The Cole Bros. Circus big tent went up on the Shinnecock Indian Reservation on Monday afternoon for a two-day, four-show engagement—and, as promised, a small group of animal rights activists lined up near the East Gate Road entrance to the reservation. They were calling attention to allegations of animal abuse by the circus’s trainers, and the fact that the circus and tribe are skirting town rules that ban the display of exotic animals.
Seven years after Southampton Town blocked the circus, which used to pitch its tent at the Southampton Elks Lodge property on County Road 39, from using tigers and elephants in its shows, a half dozen protesters waved at cars entering the reservation with signs spotlighting training and captivity practices that they say are inhumane.
Circus organizers and animal trainers themselves, predictably, said the protesters have it all wrong and are focusing on practices that were abandoned years ago.
“It ain’t nothing barbaric like it used to be,” said Cole Bros. Circus Marketing Director Bill Dundee, a barrel-chested Scotsman with a jet black Elvis-like pompadour and the hint of Tennessee twang to his brogue, as he strolled through the alleys between tractor-trailers filled with soda machines and portable showers. “I started in Australia in 1960. It was bad back then, but it’s come a long way—nobody mistreats the animals no more.”
Walking past an area where four elephants, including a 1-year-old born in the circus’s stalls, stood in the shade of a broad canopy, surrounded by electric fencing, Mr. Dundee pointed out that the animals are not kept in chains, are always in the shade, and are well fed and cared for. He described reports of beatings and torture to get the animals to perform as “fiction.”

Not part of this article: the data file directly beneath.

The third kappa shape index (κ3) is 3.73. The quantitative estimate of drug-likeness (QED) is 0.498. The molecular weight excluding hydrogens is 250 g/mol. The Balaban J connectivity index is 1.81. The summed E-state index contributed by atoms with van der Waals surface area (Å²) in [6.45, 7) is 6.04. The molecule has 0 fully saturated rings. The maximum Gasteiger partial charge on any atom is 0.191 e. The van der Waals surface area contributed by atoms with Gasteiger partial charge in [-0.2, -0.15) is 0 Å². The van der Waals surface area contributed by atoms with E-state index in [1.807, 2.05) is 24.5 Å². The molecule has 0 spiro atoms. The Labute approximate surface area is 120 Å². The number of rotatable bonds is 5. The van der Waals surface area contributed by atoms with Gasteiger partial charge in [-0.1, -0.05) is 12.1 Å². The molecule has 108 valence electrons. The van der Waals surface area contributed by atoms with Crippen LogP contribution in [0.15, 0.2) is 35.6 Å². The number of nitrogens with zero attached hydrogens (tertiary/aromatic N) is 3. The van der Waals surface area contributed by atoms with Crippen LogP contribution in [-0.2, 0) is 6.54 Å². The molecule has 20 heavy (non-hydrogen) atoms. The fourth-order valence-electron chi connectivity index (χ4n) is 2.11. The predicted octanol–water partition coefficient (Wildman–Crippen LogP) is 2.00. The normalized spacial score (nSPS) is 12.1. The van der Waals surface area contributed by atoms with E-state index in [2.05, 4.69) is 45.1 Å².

“In the old days, they’d just chain the elephants to a post out in the sun,” Mr. Dundee said. “What them animal rights people don’t understand is that if you invest all this time and effort into training an elephant, or them tigers, you don’t want to mistreat them. You have a worker at your business, you don’t go beating them—they won’t work for you.”
Cole Bros. Circus Business Administrator Renee Storey said the company’s owners, directors and employees are pained by the continued objections to their use of animals. Acknowledging that there are some people who subscribe to the philosophy that using animals in any act is wrong, regardless of the training methods or care practices, she echoed the sentiment that today’s animal trainers and circus employees are misunderstood animal lovers who would not stand for any mistreatment of their four-legged comrades.
“I feel really bad that most of the protesters never get to see how the animals are cared for, and have preconceived ideas based on what they read on the internet,” Ms. Storey said. “There’s 150 people on the circus, it’s entire families—there are a lot of eyes watching how the animals are treated, and they would not tolerate abuse, just like they won’t tolerate child abuse.”
Nonetheless, critics can find plenty of ammunition to lob at the traveling show, which tours the country from March to November. The Cole Bros. Circus recently paid a $15,000 fine levied by the U.S. Department of Agriculture following a claim filed by People for the Ethical Treatment of Animals (PETA) that the animals were not receiving adequate veterinary care. Ms. Storey said the circus adamantly denies the claims made in the complaint, but decided it was easier and less expensive to pay the fine than to spend the time refuting the charges through official channels. The PETA website also prominently features a video purporting to show elephant trainer Tim Frisco roughly gouging elephants with a steel hook while instructing a new employee to “make them scream” to “get their attention.”
Mr. Frisco, whose act is still featured as part of the circus that performed on the reservation this week, declined to speak to a reporter outside his bus-sized motor home before the show on Monday evening.
Cole Bros. Circus no longer owns any of the animals that star in its nightly shows and contracts with Mr. Frisco and others for the services of their acts. The show’s dozen tigers are the property, and companions, of Juergen and Judit Nerger, a flamboyant German couple who open the show each night with their acrobatic, fire-jumping feline brood.
Mr. Nerger, now in his 35th year working with tigers, said that conventional wisdom in the animal training business has come to rely on rewards rather than punishment to get animals to perform. He said the whip he uses in the act is a relic of a day when a harsh leather whip was needed to keep aggressive lions at bay. His whip is made only of braided nylon, resembling thin mountain climbers rope, and is used like a conductor’s baton to direct the animals, rather than as a schoolmarm’s switch.